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Court Case on Determining Arm’s Length Interest in Group
The Supreme Administrative Court has issued a precedent on determination of arm's length interest level in intra-group financing structures. According to the ruling the level of interest rate in intra-group financing should be based on a company-specific analysis of their financial position. Hence, the internal arm's length interest rate may differ between companies of the same group. Taxand Finland highlights the outcome of the ruling and the internal financing terms each group company faced.
In a case of the Supreme Administrative Court, a Finnish limited liability company, Company A, had settled its external debts in connection with a reorganisation of the group's financing. This resulted in Company A refinancing its business activities with an internal debt from a Swedish group Company B. The interest rate of the external debts had been from 3.125 to 3.25% whereas the interest rate of the new intra-group debt was 9.5%. The intra-group interest rate was determined based on interest rates in group's external loans, bonds and shareholder loans.
In its ruling the Supreme Administrative Court stated that the arm's length interest rate of Company A's debts to Company B was 3.25% due to that fact that the financial position of Company A had not changed in the refinancing and neither had Company A received any financial services from Company B that could have been taken into account when determining arm's length interest rate. Also it should be noted that overall financing need or capital structure of Company A had not changed either. Consequently neither the average interest rate of external group financing (7.04%) nor the interest rate in the company-specific financing conditions of Company A (9.5%) were accepted in taxation.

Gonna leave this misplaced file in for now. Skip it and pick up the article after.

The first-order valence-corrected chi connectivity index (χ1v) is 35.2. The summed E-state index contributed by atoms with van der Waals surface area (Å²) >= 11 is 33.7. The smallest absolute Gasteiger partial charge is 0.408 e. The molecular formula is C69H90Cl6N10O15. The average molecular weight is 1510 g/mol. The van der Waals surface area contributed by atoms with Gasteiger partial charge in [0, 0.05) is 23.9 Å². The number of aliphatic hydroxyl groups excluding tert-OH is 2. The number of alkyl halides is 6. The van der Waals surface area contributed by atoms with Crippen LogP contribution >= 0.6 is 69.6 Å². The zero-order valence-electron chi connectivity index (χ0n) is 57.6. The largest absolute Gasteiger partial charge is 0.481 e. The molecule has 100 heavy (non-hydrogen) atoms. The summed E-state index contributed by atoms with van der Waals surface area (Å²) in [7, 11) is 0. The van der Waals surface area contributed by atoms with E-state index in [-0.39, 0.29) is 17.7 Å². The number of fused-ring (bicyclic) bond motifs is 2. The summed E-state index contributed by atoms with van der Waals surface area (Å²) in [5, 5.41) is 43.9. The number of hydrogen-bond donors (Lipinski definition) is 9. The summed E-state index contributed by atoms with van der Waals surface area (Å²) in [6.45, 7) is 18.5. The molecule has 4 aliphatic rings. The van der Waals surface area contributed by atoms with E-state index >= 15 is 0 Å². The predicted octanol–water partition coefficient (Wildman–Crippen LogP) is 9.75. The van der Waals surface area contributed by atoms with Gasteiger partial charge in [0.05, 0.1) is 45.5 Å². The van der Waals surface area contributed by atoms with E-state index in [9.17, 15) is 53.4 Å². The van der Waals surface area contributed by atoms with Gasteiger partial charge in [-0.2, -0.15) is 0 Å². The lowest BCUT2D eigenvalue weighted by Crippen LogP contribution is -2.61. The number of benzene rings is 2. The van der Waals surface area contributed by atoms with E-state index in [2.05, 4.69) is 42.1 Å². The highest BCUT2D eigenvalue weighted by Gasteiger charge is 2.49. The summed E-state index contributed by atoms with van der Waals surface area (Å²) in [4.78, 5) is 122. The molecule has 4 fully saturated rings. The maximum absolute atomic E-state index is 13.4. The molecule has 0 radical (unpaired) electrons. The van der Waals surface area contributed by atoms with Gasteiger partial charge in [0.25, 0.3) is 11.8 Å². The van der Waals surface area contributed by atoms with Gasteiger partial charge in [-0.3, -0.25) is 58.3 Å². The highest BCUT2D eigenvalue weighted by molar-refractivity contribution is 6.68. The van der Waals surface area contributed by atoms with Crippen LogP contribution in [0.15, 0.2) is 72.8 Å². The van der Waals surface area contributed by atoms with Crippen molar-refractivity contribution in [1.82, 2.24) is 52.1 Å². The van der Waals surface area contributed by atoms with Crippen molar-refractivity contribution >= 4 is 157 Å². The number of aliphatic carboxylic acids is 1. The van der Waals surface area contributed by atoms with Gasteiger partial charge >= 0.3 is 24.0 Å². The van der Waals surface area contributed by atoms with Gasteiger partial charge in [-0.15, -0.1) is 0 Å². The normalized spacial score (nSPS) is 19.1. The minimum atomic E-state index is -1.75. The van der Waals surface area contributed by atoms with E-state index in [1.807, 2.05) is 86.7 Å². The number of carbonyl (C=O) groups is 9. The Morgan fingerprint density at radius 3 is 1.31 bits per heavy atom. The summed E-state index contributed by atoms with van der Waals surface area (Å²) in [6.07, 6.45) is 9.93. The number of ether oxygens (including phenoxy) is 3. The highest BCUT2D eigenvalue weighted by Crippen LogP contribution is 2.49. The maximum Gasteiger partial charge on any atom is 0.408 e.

In its reasoning, the Supreme Administrative Court stated that the financial position and credit rating of a separate group company may differ from the overall financial standing and credit rating of the group. In case the credit rating and other circumstances of a company enable substantially more profitable financing terms, the arm's length interest cannot be determined based on the financing terms of external loans of the whole group.
Based on the ruling, it seems that the financial terms of the external loans of the whole group do not dictate the arm's length loan terms, especially interest rates, between group companies. The internal rates have to be determined separately for each relation considering the arm's length principle.
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